x"13198A2E03707344",
                                      x"A4093822299F31D0",
                                      x"082EFA98EC4E6C89",
                                      x"452821E638D01377",
                                      x"BE5466CF34E90C6C",
                                      x"7EF84F78FD955CB1",
                                      x"85840851F1AC43AA",
                                      x"C882D32F25323C54",
                                      x"64A51195E0E3610D",
                                      x"D3B5A399CA0C2399",
                                      x"C0AC29B7C97C50DD");

    -- Signals for transporting the data between rounds
    signal ims: intermediate_signals;
    signal middle1, middle2: std_logic_vector(63 downto 0);

Article: 160629
Subject: Re: Searching for info about very old FPGA devices
From: gnuarm.deletethisbit@gmail.com
Date: Thu, 31 May 2018 08:16:38 -0700 (PDT)
Links: << >>  << T >>  << A >>
On Wednesday, May 30, 2018 at 8:49:18 PM UTC-4, Rodrigo Melo wrote:
> I was talking with former employees of NSC, which worked with the CLAy architecture. None of them has the datasheets XD.
> 
> My other doubts (not related with CLAy) are still there XD.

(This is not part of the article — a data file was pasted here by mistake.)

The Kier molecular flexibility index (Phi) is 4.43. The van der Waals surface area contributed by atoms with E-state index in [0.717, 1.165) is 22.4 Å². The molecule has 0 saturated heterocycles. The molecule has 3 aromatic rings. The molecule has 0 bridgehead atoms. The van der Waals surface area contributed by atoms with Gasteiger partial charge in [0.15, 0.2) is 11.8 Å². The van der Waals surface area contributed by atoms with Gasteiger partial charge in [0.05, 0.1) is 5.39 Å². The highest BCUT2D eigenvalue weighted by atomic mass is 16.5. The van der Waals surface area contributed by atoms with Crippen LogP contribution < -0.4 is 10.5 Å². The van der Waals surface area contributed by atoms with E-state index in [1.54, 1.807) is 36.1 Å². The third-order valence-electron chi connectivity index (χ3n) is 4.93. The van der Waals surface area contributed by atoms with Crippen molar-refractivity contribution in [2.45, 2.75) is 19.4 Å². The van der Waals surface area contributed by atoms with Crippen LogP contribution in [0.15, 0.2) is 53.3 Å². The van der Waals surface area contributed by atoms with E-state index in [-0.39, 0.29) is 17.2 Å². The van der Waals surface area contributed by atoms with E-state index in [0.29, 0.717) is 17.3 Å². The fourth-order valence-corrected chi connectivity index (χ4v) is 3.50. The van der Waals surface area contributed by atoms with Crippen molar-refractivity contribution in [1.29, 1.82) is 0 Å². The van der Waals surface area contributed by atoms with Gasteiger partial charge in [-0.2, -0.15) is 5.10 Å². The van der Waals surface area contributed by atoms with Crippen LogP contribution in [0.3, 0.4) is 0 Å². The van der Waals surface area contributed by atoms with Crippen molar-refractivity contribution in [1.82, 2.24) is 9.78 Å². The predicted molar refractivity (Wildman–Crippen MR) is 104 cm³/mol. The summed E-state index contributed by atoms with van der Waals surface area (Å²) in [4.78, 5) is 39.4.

> 
> Any help will be apreciated. Thanks

No small part of the problem is that this was the early days of the Internet and PDF files.  I don't recall how quickly PDF was adopted by everyone.  Some products that only lasted a few years may have not made it onto PDF files. 

Rick C. 

Article: 160630
Subject: Re: Searching for info about very old FPGA devices
From: Rodrigo Melo <rodrigomelo9@gmail.com>
Date: Thu, 31 May 2018 08:47:12 -0700 (PDT)
Links: << >>  << T >>  << A >>
Yep. Since 1996 there are not many problems, but previous data is difficult to obtain. It depends on somebody which digitalize the doc.


Article: 160631
Subject: Re: How to chnge this VHDL code into Verilog code
From: gtwrek@sonic.net (gtwrek)
Date: Thu, 31 May 2018 20:44:43 -0000 (UTC)
Links: << >>  << T >>  << A >>
In article <48c017ed-9e97-4ff3-94eb-2fd4e39f5524@googlegroups.com>,
Haimanot Tizazu  <htizazu@gmail.com> wrote:
>
>
>architecture structural of prince_core is
>    type round_constants is array(0 to 11) of std_logic_vector(63 downto 0);
>    type intermediate_signals is array(0 to 11) of std_logic_vector(63 downto 0);
>
>    -- Round constants for each round
>    constant rcs: round_constants := (x"0000000000000000",